﻿ Python: Find the starting and ending position of a given value in a given array of integers, sorted in ascending order - w3resource # Python: Find the starting and ending position of a given value in a given array of integers, sorted in ascending order

## Python Basic - 1: Exercise-76 with Solution

Write a Python program to find the starting and ending position of a given value in a given array of integers, sorted in ascending order.
If the target is not found in the array, return [0, 0].
Input: [5, 7, 7, 8, 8, 8] target value = 8
Output: [0, 5]
Input: [1, 3, 6, 9, 13, 14] target value = 4
Output: [0, 0]

Sample Solution:

Python Code:

``````def search_Range(array_nums, target_val):
result_arra = []
start_pos = 0
end_pos = 0
for i in range(len(array_nums)):
if target_val == array_nums[i] and start_pos == -1:
start_pos = i
end_pos = i
elif target_val == array_nums[i] and start_pos != -1:
end_pos = i
result_arra.append(start_pos)
result_arra.append(end_pos)
return result_arra
print(search_Range([5, 7, 7, 8, 8, 8], 8))
print(search_Range([1, 3, 6, 9, 13, 14], 4))
print(search_Range([5, 7, 7, 8, 10], 8))
``````

Sample Output:

```[0, 5]
[0, 0]
[0, 3]
```

Flowchart: Python Code Editor:

Have another way to solve this solution? Contribute your code (and comments) through Disqus.

What is the difficulty level of this exercise?

Test your Programming skills with w3resource's quiz.

﻿

## Python: Tips of the Day

How to make a flat list out of list of lists?

Given a list of lists l

```flat_list = [item for sublist in l for item in sublist]
```

which means:

```flat_list = []
for sublist in l:
for item in sublist:
flat_list.append(item)
```

is faster than the shortcuts posted so far. (l is the list to flatten.) Here is the corresponding function:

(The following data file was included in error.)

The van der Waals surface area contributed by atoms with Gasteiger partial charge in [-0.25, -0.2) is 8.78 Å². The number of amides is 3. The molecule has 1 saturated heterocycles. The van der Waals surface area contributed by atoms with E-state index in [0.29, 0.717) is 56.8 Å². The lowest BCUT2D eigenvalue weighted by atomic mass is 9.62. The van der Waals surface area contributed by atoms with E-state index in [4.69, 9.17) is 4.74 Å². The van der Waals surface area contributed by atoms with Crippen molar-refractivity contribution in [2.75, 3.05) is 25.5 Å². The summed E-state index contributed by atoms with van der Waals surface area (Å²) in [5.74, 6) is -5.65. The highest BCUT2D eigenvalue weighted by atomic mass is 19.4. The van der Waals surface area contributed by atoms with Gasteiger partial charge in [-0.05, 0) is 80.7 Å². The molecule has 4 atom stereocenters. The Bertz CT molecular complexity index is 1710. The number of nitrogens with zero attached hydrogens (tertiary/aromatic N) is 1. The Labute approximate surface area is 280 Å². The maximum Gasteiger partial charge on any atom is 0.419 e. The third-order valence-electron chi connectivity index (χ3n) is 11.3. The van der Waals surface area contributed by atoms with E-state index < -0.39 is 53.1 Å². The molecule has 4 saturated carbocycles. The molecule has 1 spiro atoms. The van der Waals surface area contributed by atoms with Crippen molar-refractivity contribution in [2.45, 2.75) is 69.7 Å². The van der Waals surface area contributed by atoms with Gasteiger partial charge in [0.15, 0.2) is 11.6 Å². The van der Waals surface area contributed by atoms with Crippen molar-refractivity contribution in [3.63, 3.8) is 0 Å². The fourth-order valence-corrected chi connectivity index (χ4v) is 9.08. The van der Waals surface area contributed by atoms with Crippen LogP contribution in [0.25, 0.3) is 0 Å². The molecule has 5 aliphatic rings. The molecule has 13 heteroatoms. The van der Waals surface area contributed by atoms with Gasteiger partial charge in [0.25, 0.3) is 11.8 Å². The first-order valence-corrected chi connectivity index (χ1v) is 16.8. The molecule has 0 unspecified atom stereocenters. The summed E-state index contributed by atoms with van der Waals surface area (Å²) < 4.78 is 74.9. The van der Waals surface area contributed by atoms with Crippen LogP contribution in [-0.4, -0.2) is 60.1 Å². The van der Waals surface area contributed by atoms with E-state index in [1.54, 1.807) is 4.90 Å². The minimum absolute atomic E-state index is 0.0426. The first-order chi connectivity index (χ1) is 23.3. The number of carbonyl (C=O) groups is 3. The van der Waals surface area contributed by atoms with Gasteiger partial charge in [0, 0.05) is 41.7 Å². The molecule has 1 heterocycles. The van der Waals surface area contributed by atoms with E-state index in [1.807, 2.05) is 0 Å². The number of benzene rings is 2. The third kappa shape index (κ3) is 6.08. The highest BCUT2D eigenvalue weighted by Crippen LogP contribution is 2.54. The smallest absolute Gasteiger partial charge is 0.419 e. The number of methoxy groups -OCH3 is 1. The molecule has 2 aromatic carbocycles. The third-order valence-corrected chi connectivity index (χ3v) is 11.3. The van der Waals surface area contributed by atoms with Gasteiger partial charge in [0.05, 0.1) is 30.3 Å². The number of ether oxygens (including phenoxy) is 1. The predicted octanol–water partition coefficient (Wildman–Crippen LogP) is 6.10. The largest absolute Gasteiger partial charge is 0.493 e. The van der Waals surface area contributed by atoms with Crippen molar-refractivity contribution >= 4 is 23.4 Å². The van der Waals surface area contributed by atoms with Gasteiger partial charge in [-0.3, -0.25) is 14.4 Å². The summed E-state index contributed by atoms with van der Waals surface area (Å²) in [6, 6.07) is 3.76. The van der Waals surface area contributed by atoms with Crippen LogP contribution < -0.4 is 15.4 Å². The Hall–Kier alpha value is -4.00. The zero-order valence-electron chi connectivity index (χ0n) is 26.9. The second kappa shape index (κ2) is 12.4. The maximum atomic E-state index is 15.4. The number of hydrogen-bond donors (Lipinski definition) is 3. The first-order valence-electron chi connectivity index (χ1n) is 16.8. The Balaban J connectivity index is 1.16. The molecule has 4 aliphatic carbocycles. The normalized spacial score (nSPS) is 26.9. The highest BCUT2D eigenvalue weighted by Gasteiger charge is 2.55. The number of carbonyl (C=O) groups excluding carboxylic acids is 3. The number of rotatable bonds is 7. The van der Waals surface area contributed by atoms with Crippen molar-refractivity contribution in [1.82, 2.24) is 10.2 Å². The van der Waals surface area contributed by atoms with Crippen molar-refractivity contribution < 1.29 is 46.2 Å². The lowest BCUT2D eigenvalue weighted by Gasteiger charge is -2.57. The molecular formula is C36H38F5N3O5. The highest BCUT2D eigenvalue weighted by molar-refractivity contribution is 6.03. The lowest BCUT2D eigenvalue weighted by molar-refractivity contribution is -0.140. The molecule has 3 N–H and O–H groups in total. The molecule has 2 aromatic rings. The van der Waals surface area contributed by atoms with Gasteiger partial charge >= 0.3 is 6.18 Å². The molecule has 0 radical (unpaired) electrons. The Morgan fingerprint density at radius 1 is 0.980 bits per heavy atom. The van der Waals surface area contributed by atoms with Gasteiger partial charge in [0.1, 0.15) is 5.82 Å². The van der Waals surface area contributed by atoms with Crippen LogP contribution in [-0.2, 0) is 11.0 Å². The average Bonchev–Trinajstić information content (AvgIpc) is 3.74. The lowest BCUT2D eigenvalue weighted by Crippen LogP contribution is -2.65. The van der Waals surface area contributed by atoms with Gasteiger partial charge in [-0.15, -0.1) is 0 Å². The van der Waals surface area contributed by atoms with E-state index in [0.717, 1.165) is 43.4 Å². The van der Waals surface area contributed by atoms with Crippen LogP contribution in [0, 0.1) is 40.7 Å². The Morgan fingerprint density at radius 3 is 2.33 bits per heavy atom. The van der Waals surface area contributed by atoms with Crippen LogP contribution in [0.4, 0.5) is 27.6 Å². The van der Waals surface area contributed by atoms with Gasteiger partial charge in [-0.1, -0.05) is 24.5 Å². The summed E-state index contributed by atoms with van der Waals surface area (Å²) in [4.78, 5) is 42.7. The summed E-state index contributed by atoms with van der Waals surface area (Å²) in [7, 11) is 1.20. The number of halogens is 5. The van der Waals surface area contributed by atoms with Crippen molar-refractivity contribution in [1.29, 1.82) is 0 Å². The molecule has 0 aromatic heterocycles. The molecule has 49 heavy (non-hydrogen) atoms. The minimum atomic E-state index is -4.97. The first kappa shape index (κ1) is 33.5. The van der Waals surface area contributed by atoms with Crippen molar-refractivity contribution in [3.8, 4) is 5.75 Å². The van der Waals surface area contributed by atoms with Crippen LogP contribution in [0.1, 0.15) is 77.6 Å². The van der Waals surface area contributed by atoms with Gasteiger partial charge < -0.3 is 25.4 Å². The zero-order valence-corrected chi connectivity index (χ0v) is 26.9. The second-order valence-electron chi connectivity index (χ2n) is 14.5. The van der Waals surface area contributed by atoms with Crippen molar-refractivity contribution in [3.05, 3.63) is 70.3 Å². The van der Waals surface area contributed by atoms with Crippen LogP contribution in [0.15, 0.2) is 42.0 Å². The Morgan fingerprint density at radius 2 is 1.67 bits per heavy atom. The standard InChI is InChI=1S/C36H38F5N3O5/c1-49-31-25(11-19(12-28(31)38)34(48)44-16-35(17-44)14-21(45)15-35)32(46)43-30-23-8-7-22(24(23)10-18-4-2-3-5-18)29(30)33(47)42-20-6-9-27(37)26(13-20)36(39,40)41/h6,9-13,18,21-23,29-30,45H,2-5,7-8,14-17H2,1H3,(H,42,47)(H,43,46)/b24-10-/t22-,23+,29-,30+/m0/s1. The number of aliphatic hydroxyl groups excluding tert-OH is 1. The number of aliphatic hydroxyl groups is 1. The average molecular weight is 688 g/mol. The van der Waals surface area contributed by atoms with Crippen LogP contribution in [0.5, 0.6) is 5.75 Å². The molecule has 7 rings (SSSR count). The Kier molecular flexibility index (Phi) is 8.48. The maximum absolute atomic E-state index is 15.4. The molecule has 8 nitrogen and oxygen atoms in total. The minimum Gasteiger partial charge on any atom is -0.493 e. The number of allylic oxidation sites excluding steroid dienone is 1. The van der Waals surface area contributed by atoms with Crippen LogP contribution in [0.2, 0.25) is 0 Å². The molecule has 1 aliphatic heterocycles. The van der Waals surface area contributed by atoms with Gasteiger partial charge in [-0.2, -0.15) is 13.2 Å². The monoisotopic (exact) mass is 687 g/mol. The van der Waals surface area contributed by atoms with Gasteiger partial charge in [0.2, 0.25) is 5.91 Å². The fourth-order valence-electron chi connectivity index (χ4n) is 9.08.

flatten = lambda l: [item for sublist in l for item in sublist]

As evidence, you can use the timeit module in the standard library:

```\$ python -mtimeit -s'l=[[1,2,3],[4,5,6], , [8,9]]*99' '[item for sublist in l for item in sublist]'
10000 loops, best of 3: 143 usec per loop
\$ python -mtimeit -s'l=[[1,2,3],[4,5,6], , [8,9]]*99' 'sum(l, [])'
1000 loops, best of 3: 969 usec per loop
\$ python -mtimeit -s'l=[[1,2,3],[4,5,6], , [8,9]]*99' 'reduce(lambda x,y: x+y,l)'
1000 loops, best of 3: 1.1 msec per loop
```

Explanation: the shortcuts based on + (including the implied use in sum) are, of necessity, O(L**2) when there are L sublists -- as the intermediate result list keeps getting longer, at each step a new intermediate result list object gets allocated, and all the items in the previous intermediate result must be copied over (as well as a few new ones added at the end). So, for simplicity and without actual loss of generality, say you have L sublists of I items each: the first I items are copied back and forth L-1 times, the second I items L-2 times, and so on; total number of copies is I times the sum of x for x from 1 to L excluded, i.e., I * (L**2)/2.

The list comprehension just generates one list, once, and copies each item over (from its original place of residence to the result list) also exactly once.

Ref: https://bit.ly/3dKsNTR